For more information on the National Immunisation Schedule go to: http://www.health.govt.nz/our-work/preventative-health-wellness/immunisation/new-zealand-immunisation-schedule
The National Immunisation Schedule recommends:
- An Influenza vaccine and a Whooping Cough vaccine in every pregnancy (FREE of charge)
- Human Papillomavirus (HPV) vaccines for all males and females aged 9 years to under 27 years (FREE of charge – Non-residents must be aged under 18 years to receive free vaccines)
- A Diphtheria/Tetanus vaccine at 45 years and 65 years of age (a small charge applies)
- The Influenza vaccine annually for all adults from 65 years of age (FREE of charge)
- From 1 April 2018, one dose of Shingles vaccine (Zostavax) is funded for adults aged 65 years. A ‘catch-up’ programme will be available for the first two years, for people aged from 66–80 years inclusively. Funded vaccine doses will only be available through general practice.
(Zostavax is also available for individuals aged 50–64 years or 81 years or older to purchase through general practice and some pharmacies)
Some adults and children will need extra vaccines if they have certain long-term health conditions. Talk to your family doctor or nurse to find out if you need extra immunisations.
If you think you or your child – or anyone in your family – may not have had all the immunisations or if you’re not sure, talk to your family doctor or nurse. They will be able to tell you which immunisations you and your family should have.
For more information on the schedule go to: http://www.health.govt.nz/our-work/preventative-health-wellness/immunisation/new-zealand-immunisation-schedule
Influenza vaccine is especially important, and FREE, for people at risk of serious complications from influenza including:
- Pregnant Women (at any stage of pregnancy)
- Adults aged 65 years and over
- Children aged 6 months to under 5 years who have been hospitalised for respiratory illness or have a history of significant respiratory illness
- Anyone aged 6 months to under 65 years with a number of medical conditions. For a full list of eligible medical conditions go to: http://www.fightflu.co.nz/
Almost everyone however can benefit from the protection of annual Influenza immunisation and can be obtained at a small charge from your General Practice, or from a number of local community Pharmacies.
All children aged under 18 years living in New Zealand, regardless of the resident status of the child or their parents, are entitled to FREE National Immunisation Schedule vaccines.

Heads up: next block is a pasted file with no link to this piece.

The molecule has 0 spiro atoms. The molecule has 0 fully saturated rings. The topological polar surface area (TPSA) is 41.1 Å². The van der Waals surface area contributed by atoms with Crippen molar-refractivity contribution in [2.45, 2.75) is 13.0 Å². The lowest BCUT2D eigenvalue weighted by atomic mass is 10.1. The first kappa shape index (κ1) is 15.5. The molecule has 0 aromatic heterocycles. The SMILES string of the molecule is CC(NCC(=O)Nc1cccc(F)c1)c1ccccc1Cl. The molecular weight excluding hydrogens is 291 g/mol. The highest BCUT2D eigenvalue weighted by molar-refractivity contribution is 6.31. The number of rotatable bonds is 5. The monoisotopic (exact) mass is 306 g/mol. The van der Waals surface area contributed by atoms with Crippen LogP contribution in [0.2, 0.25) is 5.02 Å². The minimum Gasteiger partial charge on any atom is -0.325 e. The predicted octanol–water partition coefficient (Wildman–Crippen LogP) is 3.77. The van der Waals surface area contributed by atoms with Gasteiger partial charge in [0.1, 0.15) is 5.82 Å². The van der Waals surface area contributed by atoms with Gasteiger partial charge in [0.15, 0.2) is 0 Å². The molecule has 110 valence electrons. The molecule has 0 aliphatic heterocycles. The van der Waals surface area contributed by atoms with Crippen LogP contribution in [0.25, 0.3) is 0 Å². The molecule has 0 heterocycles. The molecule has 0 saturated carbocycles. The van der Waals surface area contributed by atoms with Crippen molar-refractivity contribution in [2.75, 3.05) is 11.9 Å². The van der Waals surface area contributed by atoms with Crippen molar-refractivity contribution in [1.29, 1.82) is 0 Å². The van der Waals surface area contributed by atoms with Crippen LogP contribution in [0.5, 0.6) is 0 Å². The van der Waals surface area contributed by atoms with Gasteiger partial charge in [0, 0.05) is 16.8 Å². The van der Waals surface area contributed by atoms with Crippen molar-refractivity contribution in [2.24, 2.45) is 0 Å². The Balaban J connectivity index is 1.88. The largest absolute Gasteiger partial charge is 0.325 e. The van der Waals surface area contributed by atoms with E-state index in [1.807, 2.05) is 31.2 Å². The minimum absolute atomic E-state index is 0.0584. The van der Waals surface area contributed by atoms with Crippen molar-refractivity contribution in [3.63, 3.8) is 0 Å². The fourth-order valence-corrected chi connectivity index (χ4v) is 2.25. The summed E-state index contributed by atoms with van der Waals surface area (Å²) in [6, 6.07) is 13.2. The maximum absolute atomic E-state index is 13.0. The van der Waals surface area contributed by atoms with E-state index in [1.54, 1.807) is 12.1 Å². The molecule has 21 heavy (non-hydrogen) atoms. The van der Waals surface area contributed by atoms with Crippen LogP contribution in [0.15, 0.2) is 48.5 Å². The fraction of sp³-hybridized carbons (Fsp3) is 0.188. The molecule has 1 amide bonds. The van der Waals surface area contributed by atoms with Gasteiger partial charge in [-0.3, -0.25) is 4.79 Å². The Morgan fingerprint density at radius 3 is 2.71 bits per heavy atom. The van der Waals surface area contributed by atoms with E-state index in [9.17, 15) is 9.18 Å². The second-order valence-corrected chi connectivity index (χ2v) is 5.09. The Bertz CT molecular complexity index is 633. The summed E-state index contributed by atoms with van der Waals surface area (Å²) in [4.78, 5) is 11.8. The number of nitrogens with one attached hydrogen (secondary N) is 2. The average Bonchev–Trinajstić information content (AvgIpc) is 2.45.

All National Immunisation Schedule vaccines and additional vaccines are available from your General Practice – charges may apply for some vaccines – please check with you Doctor or Practice Nurse.
General Practice Nurses and Pharmacist Vaccinators undertake post graduate training in vaccination and update every two years. They are available to answer any queries parents may have.
You can also contact the local Immunisation Facilitator Sally Gilmour on 520-6200 or 021 284 7207.
For further information on vaccinations phone the Immunisation Advisory Centre (IMAC) on 0800 466 863 or visit www.immune.org.nz or http://www.health.govt.nz/your-health/healthy-living/immunisation
National Whooping Cough Outbreak
There has been a significant increase in the number of pertussis (whooping cough) cases reported, compared to the same period in 2016. Pertussis epidemics occur regularly every three to five years, so we expect this to be the early stages of an epidemic and rates are likely to continue to increase. Young babies are at highest risk of severe disease and the main focus is on protecting them.
For more information on the outbreak visit The Immunisation Advisory Centre website http://www.immune.org.nz/hot-topic/national-whooping-cough-outbreak-0
For more information on Pertussis (Whooping cough) please visit http://www.immune.org.nz/diseases/pertussis or https://www.health.govt.nz/your-health/conditions-and-treatments/diseases-and-illnesses/whooping-cough
Also another section titled ‘Pharmac decision to fund Shingles vaccine’ with this text and link:
PHARMAC will add the shingles vaccine (Zostavax®) to the National Immunisation Schedule from 1 April 2018.
- One dose of Zostavax will be funded for adults aged 65 years.
- A ‘catch-up’ programme will be available for the first two years, for people aged from 66–80 years inclusively.
- Funded vaccine doses will only be available through general practice.
- Zostavax is available for purchase by ineligible adults through general practice and some pharmacies.
For more information visit The Immunisation Advisory Centre website http://www.immune.org.nz/hot-topic/pharmac-decision-fund-shingles-vaccine